Valerie Kreutzer Photo


The Seattle Times, November 9, 2009
The Tri-City Herald, November 10, 2009
The Nation (a Pakistani daily), November 10, 2009

Berlin Airlift Changed Enemies Into Solid Allies

©2009 Valerie Kreutzer


During a recent visit to Berlin my apartment overlooked Checkpoint Charlie, the border crossing where Allied and Russian troops grimly faced each other for nearly three decades.

Today, thousands of tourists flock to the white sandbagged hut with its historic “You are leaving the American sector” warning.  For a euro you can have your picture taken next to an actor in U.S. army uniform waving the Stars and Stripes. Photo ops often end with hugs and tears, as visitors recall the fear and humiliations that accompanied border crossings when a ten-foot wall surrounded West Berlin.

A museum next to the checkpoint documents the history of a divided Berlin and the bravery of people who tried to escape the repressive communist regime. There’s a photo of Peter Fechter who was shot fleeing and bled to death between the Wall and barbed wire. There’s the reconstructed car with room under the hood for a fiancée. “Don’t even sigh when we get to the border,” she had been warned. There is the inflatable boat that took a pair across the rugged Baltic Sea to Denmark, and remnants of a balloon that brought a whole family to the West.

Twenty years ago, on November 9, 1989, the barriers were finally lifted and millions streamed across the border and dismantled the Wall with pickaxes and bare hands. The euphoria sparked revolutions in neighboring countries and toppled dictatorships from Berlin to the Black Sea. Within months, chants of “We are one people” led to Germany’s reunification.

During my recent travels from north to south and east to west, I listened to Germans reflecting on the past and the 20-year process of becoming one people again.

The fall of the Wall was “a catastrophe,” volunteered the woman next to me on the train to Berlin. She had lived in Erfurt, East Germany, at the time. “I lost my job, I had no money, we lost our way of life. It was a catastrophe all around.” She’s since settled in Berlin and does eldercare. “Actually, it’s the best job I’ve ever had,” she allowed.

“When I get together with East German colleagues,” reported my friend Susan, a psychologist, “they’ll readily admit that they enjoy their new freedom and a better standard of living, but I detect an undercurrent of resentment.”

Communist egalitarianism had provided full employment. But the economy was bankrupt, as it turned out, and the state’s abusive security apparatus kept an iron grip on every citizen. Western democracy offered new freedom, prosperity, and choices. But for some it has been difficult to find their way in the new capitalist world. They are unemployed or underemployed, nostalgic for the past and kvetching in the present.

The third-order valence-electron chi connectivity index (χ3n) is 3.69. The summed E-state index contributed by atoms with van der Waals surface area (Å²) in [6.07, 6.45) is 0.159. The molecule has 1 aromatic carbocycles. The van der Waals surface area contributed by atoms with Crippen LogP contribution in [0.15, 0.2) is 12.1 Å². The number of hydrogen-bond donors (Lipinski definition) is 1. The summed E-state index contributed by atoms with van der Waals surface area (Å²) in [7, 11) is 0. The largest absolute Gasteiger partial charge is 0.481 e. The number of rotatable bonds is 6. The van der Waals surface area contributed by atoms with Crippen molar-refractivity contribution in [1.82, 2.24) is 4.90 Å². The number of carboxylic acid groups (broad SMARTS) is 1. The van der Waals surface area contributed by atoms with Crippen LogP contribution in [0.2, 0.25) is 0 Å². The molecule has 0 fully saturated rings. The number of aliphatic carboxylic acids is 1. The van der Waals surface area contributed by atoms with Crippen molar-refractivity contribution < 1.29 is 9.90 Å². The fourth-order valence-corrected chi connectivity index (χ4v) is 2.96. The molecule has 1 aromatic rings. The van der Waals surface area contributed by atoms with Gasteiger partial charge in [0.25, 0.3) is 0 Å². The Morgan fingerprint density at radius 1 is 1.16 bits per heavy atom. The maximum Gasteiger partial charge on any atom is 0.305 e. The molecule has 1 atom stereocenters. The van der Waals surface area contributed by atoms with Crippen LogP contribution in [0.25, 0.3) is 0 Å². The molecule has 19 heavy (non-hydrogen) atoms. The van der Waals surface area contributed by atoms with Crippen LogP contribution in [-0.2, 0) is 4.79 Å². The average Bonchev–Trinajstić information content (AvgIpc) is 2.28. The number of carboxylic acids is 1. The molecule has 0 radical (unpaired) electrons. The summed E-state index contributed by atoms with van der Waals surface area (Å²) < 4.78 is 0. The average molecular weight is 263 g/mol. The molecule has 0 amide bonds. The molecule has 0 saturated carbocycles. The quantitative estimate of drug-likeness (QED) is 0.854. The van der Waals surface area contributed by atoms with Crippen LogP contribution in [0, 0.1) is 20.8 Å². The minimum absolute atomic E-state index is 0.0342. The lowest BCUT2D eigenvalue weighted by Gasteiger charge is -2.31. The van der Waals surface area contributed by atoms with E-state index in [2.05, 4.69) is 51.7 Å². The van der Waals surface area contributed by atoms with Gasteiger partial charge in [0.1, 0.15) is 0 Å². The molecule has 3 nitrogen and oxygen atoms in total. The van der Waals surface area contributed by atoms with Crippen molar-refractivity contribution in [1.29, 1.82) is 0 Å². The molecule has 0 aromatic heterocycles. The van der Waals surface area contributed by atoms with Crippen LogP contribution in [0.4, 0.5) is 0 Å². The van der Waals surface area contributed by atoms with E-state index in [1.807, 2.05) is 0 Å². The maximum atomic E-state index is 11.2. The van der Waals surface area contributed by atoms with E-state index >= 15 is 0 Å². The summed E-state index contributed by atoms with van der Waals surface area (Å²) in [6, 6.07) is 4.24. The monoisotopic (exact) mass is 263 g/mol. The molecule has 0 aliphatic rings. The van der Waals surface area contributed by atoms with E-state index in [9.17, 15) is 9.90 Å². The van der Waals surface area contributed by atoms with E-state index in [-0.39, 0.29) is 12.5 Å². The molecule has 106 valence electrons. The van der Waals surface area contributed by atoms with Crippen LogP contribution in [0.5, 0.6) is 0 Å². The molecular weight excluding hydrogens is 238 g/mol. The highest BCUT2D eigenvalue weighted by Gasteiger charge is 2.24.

I got a taste of that when I asked my waiter at a restaurant in the former East Berlin whether he could recommend a good movie—the kind of question every Seattle waiter is eager to answer. “I don’t have time for movies,” said the put-upon man. Had he seen The Life of Others, the Oscar-winning story about repression and surveillance during communism? “I know about the movie,” he said with a dismissive gesture, “but I don’t ever pay attention to Western views of the East.”

“The reunification cost us dearly,” said my niece Gabriele, a teacher in the former West Germany. “After the initial euphoria we were saddled with a solidarity tax to finance new infrastructures and reconstruction in the East. Today you can hardly tell the difference between East and West by the looks of it. But unemployment over there is still twice as high, and a divide of distrust and resentment lingers. But my second graders don’t know the difference between East and West. For them, Germany is one people.”

On October 3, Germany celebrated a Day of Unity for the 20th time. To highlight the event, a 21-foot girl puppet marched through Berlin’s downtown to meet her 45-foot uncle in the city’s center ( “Separation and reunion” was the theme of this giant fairy tale. Millions lined the puppets’ mile-long journey and cheered wildly when they tenderly embraced at the Brandenburg Gate, the symbol of Germany’s destiny. The giants’ hug was manipulated by cranes and wires, but the spectators’ enthusiasm seemed genuine.